Thanks to the improved flight connections, Montenegro is now easily reached from all major European cities with many low cost air companies flying direct flights either to Podgorica or Tivat.
All of this has greatly affected the local real estate market, because many tourists visiting the country often choose private accommodation over a hotel in order to live the most authentic Montenegrin experience. Hence, owning a home in Montenegro is an excellent investment. Kotor and Boka bay are in the main focus of tourists, which they usually choose as their ‘base’ from where they can explore other parts of the country. Prices for short-term rentals (the lettings season here lasts from beginning of April until October) in Boka bay range from €100 per day for one bedroom apartments to €1,000 per day for luxury villas. In case of long-term rentals, the prices are €350 to €600 per month for studios and one bedroom apartments and €800 to €1.500 per month for two and three bedroom units.
‘Sales & Purchase’ agreement is drafted by the notary and the fees range from €170 to €350+ depending on the value of the property that is being purchased. Keep in mind that these prices do not include VAT (which is 21%). Buyer is the one who has to pay for the notary fees, however, this cost can be split between the buyer and the seller, if they reach such an agreement. Fee for transferring the ownership to the buyer is €16, while the Property Transfer Tax is 3% of the official value of the property determined by the official evaluator. However, in case where the buyer is the first owner of the property, i.e. buying from the investor, the Property Tax is waivd and there are no charges whatsoever.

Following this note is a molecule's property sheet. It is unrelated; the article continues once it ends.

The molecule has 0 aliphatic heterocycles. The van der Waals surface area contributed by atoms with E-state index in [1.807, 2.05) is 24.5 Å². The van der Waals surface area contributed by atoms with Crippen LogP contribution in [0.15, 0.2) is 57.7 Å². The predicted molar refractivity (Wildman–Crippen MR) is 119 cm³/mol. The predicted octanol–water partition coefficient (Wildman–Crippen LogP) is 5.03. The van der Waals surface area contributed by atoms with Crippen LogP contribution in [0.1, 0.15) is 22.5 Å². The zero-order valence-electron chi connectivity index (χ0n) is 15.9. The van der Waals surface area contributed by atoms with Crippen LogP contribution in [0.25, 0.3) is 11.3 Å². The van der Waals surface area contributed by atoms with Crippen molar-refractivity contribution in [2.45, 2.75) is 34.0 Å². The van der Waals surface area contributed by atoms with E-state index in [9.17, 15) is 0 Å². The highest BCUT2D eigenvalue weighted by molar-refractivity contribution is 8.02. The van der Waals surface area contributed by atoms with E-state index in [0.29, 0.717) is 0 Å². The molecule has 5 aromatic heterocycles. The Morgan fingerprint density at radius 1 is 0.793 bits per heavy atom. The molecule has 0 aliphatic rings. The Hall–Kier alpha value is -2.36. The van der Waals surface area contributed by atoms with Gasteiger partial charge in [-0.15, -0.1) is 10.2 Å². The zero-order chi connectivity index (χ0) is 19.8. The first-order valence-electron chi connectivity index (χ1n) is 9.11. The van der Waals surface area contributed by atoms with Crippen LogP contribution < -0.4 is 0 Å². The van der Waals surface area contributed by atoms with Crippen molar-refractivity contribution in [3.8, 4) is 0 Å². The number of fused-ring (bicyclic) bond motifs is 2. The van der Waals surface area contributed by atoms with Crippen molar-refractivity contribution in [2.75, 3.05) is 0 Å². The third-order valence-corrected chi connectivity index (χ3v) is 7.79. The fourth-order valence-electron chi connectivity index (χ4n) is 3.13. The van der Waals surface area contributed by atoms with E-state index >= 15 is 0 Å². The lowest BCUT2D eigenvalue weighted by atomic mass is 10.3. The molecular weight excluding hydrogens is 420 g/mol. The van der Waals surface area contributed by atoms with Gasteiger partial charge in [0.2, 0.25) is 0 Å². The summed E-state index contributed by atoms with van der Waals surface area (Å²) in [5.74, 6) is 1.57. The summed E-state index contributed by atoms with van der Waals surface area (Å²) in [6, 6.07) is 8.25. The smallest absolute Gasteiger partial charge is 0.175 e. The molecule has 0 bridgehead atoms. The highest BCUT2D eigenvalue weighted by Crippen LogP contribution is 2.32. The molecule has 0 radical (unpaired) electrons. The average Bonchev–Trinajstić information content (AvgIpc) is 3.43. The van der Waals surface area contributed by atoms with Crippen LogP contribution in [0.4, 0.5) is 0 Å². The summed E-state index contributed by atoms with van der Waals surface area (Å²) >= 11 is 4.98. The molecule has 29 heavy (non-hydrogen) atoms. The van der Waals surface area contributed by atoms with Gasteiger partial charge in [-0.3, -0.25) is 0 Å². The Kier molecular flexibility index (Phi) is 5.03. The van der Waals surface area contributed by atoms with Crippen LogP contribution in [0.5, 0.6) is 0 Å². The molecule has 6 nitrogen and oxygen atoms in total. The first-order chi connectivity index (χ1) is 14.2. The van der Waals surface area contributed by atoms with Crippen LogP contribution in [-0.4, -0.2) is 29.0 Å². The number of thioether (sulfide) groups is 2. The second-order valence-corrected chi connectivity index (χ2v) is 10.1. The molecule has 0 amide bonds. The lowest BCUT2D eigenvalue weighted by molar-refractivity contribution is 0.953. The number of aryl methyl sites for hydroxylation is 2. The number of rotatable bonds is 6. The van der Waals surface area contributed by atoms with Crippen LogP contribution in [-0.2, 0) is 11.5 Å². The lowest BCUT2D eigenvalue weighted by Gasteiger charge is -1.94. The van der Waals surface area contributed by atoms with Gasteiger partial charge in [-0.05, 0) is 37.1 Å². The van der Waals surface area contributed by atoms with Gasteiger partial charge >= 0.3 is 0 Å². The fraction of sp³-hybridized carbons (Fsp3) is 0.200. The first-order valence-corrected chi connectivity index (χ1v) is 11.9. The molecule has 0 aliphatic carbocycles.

For a detailed overview of all administrative fees take a look at the article ‘How much does buying a property in Montenegro really cost you?’
There is something about old properties that new ones lack: they are usually found in exclusive locations, such as old city centers where there’s no land left to build new buildings; they often have high ceilings and floor-to-ceiling windows which instantly means larger and brighter rooms; they come with inevitable antique charm and, often, with the need for renovation. So, how much do you need to invest in renovating an old property? A rough estimate is €150 to €300 per sqm, but you’ll need an actual renovation project plan to be able to precisely determine overall costs. To create such a project plan, architects usually charge €20 to €25 per sqm. Your overall renovation budget will vary depending on the condition of the apartment, amount of work that needs to be done, materials you want to use, etc. Take a look at our renovation plan breakdown which will help you get a rough idea on what to expect before diving into this project.
If you’re ready to make Montenegro your new home or you want to do business here, get in touch with us and we will support you throughout the entire process.